It's going to be very important to follow up regularly with your vet. We want your dog on the lowest dose of heart medication that controls his clinical signs, so medication adjustments may be needed from time to time. We also have to watch for side effects of CHF like losing protein in the urine, which can damage the kidneys, and damage to the liver from fluid buildup. These are monitored with periodic bloodwork and urinalysis. Your vet is already working to prevent this from happening by prescribing Fortketor.

As far as prognosis goes, it's tough to put a number of months or years on the situation until we know how he responds to medication. With careful followup and being sure to give meds religiously, your dog could live several more years if other diseases don't develop. If he is overweight, weight loss will help in managing his CHF. If he enjoys a lot of treats or people foods, or if he is eating more than the recommended amount of dog food, he may not lose weight even with CHF unless he goes on a diet.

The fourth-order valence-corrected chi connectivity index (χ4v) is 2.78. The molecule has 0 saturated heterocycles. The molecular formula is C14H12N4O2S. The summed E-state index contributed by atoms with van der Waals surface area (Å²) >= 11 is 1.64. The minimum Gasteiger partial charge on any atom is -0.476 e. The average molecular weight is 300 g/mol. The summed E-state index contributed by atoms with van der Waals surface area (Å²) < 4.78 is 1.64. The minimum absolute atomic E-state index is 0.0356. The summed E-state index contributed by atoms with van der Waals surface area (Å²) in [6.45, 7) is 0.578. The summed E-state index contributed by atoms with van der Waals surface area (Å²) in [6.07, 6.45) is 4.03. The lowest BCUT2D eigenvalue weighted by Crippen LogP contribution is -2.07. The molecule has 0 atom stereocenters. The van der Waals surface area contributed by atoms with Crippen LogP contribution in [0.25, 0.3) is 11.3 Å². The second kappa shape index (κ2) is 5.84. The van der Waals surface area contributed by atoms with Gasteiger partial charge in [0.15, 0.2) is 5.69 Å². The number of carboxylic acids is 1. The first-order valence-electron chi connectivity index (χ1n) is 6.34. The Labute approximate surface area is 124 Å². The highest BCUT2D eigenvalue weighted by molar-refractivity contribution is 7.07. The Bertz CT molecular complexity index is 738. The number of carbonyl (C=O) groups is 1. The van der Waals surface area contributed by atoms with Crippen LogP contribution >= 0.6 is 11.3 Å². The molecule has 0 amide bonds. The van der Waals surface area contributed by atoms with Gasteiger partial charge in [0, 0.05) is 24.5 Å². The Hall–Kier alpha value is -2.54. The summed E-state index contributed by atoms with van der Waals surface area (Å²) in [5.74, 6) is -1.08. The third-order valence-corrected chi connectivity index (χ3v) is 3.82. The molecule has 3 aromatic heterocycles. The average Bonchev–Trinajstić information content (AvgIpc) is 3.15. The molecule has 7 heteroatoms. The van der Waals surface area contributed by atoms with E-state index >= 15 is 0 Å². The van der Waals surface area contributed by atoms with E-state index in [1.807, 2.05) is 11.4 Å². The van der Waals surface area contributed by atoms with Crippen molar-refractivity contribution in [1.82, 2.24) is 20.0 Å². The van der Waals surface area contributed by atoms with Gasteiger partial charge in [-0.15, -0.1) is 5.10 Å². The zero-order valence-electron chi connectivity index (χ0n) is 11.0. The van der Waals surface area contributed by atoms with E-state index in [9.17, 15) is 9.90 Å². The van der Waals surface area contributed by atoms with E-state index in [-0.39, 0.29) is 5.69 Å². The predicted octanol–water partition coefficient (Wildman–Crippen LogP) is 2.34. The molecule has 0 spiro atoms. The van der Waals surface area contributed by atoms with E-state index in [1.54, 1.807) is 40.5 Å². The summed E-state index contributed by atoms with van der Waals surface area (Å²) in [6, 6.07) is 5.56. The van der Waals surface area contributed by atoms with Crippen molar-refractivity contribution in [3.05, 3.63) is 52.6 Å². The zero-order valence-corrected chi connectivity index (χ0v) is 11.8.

If you find that you are uncomfortable with the way your vet is managing his case, I'd recommend asking for a referral to a veterinary cardiologist. It's critically important that you follow up frequently with the vet managing his care, so now is the time to find someone you are comfortable with and who isn't making you feel as if being vigilant means you are paranoid.

I hope this is helpful. If so, please rate me positively, and don't hesitate to let me know how I can help further.
Dr. Taus and 3 other Veterinary Specialists are ready to help you
Hi there,
Just checking in to see how things are going. How is your dog?